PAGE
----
Now, here’s my favorite part: Boss Fight Design. The first rough draft may take up to a month to complete!
The draft basically covers two points: what the players do and how they do it. The first is the basic description of Players’ Actions. Sihal, for instance, has four stages, each of which requires certain gameplay. Stage One: Players meet the boss. Stage Two: They focus on additional mobs, switch tanks, deal damage. Stage Three: Active healing and Sparks transmission. Stage Four: Damage, damage, enrage. To get to the point, my task is to make players play this particular instance.
The WAY they do it, the second point, goes down to achieving the goal described above. I describe the principles that direct the players to play exactly the way it was meant to be played. There are two ways to acheive this: encourage the correct gameplay and punish the incorrect. The carrots work better than the whips; however, it is perceived a bit differently in the game.
To tell you the truth, I’m absolutely sure that carrots and whips need to be finely balanced when designing the boss fight. I’ll explain. Figure a random boss who splashes in pools that increase damage dealt to him. The players need to lure him right into the pools, while each step deals damage to them. Thus, we have carrots – increased damage to the boss while he’s in the splashed pool, and whips – it costs players hit points to use the feature. However, if the whips are too painful – that is, too much damage is received – the players are not going to use it.
The same boss casts an aura that stacks poison on players within a 10-plus yard radius. Extra damage equals whips. To make the poison debuff fade, players have to slip out of the area. They run out and away from the boss, who, in his turn, ends up out of his extra-damage pool. Voila, carrots make players ignore the whips.
All this makes up the Boss Design. At the same time, we need to decide whether we should let the players fight the boss strictly in the pre-designed way, or we should allow them to develop their own strategy. On the one hand, forcing players is not nice at all. On the other hand, the single way is easier to balance and pre-calculate. Besides, if there are multiple strategies, one of them is bound to be more efficient. One design covers all raid bosses. Despite a diversity of features they all should work in one style and accord.
Another important thing to be carefully considered is Class Abilities. It’s not a good idea to fix up a boss with a powerful area of effect spell that reduces players’ hit points by 146% – not all classes are able to reduce incoming damage of this magnitude.
By the time the designing routine is over, the creature concepts must have already been finished. In a perfect world, even the models should be created. Now there’s this epic moment to proceed to a most difficult and complicated stage – The Effects. That is, visual effects of spellcasting, spells, abilities, buffs et cetera.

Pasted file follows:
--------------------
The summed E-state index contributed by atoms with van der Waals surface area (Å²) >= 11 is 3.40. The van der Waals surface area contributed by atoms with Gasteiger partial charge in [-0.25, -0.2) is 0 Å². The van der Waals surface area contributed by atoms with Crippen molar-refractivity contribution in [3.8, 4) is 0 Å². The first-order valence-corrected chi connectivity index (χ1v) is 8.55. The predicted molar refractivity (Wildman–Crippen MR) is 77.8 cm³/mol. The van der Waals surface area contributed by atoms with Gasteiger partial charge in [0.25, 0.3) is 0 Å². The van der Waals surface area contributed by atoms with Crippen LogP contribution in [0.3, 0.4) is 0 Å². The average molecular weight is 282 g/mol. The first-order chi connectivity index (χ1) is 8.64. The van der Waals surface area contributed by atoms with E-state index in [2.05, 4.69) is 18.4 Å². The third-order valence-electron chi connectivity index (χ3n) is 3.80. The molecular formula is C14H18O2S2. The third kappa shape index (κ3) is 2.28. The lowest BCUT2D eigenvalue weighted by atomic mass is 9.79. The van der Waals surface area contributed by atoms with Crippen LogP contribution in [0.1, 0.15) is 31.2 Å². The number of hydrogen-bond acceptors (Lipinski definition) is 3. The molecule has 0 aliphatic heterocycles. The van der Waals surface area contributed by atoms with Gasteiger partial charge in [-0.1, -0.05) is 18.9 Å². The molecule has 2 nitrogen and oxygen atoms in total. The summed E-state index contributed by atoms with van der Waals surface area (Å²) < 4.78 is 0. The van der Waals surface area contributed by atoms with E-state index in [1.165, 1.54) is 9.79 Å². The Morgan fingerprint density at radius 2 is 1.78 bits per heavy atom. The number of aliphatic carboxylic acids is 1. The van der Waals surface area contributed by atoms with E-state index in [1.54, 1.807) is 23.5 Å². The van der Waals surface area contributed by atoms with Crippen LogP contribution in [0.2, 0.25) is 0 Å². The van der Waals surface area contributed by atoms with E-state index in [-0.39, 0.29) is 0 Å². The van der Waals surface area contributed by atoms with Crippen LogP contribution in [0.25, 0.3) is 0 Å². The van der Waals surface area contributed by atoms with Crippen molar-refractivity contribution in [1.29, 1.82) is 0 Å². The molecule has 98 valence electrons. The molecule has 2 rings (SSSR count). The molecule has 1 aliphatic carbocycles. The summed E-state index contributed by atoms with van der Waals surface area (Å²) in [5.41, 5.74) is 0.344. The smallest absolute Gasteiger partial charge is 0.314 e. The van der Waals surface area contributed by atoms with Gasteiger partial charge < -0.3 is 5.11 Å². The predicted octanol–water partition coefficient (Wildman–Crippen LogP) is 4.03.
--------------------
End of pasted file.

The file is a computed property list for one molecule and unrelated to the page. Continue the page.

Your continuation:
Sometimes a visual effect can be implemented using an existing engine, this is a welcome but rare case. If a solution does not turn out to be this simple, it’s time for workarounds — a non-standard means of solving non-standard problems.
(1) Energy flows appear from the thin air, concentrate (2), move down with the rays (3) that eminate from the sphere (4). Sparks dance around the sphere.
It took me over two weeks to create an Out-of-the-Box solution for the Spark in the third phase of Sihal. It had to appear from a broken generator and into the first illusion to destroy it, on to the second illusion and so on. It’s not as simple as it looks: a creature can cast a spell on another one, but it’s tricky to send a visual effect roaming from point A to point B, especially if they are not interconnected.
Sometimes the Resources of the engine and the in-game mechanics are not up to the design, and it has to be reconstructed to ensure game client does not slow down or lag.
Effects are the last (but not least) thing that is created by other teams and does not depend on me to develop. Actually, there are also sound and music, but they’re recorded after the fact. When the effects are ready, it’s my turn to enter the stage and put down in detail the Game Mechanics.
What are Game Mechanics, exactly? They are a list of commands supported by the server and the game client. These commands define the movements of mobs, describe their spells and abilities, everything. Nothing is going to work if the mechanics are not thoroughly described. This is the important, crucial part of the job. Mechanics are the core of the game.
Raid Mechanics take a pretty long time to develop. The more complicated the raids become, the more complex the Raid Mechanics get. Each new raid involves something brand new, original, never-done-before, so we create, invent, build up, drink blood, eat brains and succeed.
Let us study a simple case – A Mage’s Fireball. This is a ranged spell (its distance is, say, 40 yards), it has a certain visual, aimed at a single target, and it deals Fire damage. It is described as follows in the editor: